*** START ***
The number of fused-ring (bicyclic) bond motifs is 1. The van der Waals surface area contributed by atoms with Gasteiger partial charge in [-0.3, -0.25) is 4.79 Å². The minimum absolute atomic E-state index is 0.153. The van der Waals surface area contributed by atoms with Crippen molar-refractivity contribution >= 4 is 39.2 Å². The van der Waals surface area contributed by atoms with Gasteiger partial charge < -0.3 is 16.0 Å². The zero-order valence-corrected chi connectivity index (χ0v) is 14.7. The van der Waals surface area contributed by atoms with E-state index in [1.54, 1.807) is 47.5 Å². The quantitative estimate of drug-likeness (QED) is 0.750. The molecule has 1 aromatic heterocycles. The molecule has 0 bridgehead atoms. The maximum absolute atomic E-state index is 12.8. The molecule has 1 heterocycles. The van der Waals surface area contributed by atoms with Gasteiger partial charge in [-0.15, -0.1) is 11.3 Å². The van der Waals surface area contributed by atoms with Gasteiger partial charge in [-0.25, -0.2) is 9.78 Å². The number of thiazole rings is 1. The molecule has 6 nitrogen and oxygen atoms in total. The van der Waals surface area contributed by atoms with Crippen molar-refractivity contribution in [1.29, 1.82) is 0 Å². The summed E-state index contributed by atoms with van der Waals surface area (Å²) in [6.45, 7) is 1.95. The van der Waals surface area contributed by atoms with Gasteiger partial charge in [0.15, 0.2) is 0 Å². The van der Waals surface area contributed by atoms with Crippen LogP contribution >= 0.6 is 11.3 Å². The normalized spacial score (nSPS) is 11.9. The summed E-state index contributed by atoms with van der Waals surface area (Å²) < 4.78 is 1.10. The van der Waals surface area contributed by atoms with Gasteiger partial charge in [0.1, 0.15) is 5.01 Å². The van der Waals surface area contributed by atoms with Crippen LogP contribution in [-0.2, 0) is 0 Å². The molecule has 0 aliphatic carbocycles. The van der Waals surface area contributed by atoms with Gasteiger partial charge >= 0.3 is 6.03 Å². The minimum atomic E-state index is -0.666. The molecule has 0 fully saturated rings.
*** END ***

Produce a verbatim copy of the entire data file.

The number of fused-ring (bicyclic) bond motifs is 1. The van der Waals surface area contributed by atoms with Gasteiger partial charge in [-0.3, -0.25) is 4.79 Å². The minimum absolute atomic E-state index is 0.153. The van der Waals surface area contributed by atoms with Crippen molar-refractivity contribution >= 4 is 39.2 Å². The van der Waals surface area contributed by atoms with Gasteiger partial charge < -0.3 is 16.0 Å². The zero-order valence-corrected chi connectivity index (χ0v) is 14.7. The van der Waals surface area contributed by atoms with E-state index in [1.54, 1.807) is 47.5 Å². The quantitative estimate of drug-likeness (QED) is 0.750. The molecule has 1 aromatic heterocycles. The molecule has 0 bridgehead atoms. The maximum absolute atomic E-state index is 12.8. The molecule has 1 heterocycles. The van der Waals surface area contributed by atoms with Gasteiger partial charge in [-0.15, -0.1) is 11.3 Å². The van der Waals surface area contributed by atoms with Gasteiger partial charge in [-0.25, -0.2) is 9.78 Å². The number of thiazole rings is 1. The molecule has 6 nitrogen and oxygen atoms in total. The van der Waals surface area contributed by atoms with Crippen molar-refractivity contribution in [1.29, 1.82) is 0 Å². The summed E-state index contributed by atoms with van der Waals surface area (Å²) in [6.45, 7) is 1.95. The van der Waals surface area contributed by atoms with Gasteiger partial charge in [0.15, 0.2) is 0 Å². The van der Waals surface area contributed by atoms with Crippen LogP contribution >= 0.6 is 11.3 Å². The normalized spacial score (nSPS) is 11.9. The summed E-state index contributed by atoms with van der Waals surface area (Å²) < 4.78 is 1.10. The van der Waals surface area contributed by atoms with Gasteiger partial charge in [0.1, 0.15) is 5.01 Å². The van der Waals surface area contributed by atoms with Crippen LogP contribution in [-0.2, 0) is 0 Å². The molecule has 0 aliphatic carbocycles. The van der Waals surface area contributed by atoms with Gasteiger partial charge >= 0.3 is 6.03 Å². The minimum atomic E-state index is -0.666. The molecule has 0 fully saturated rings.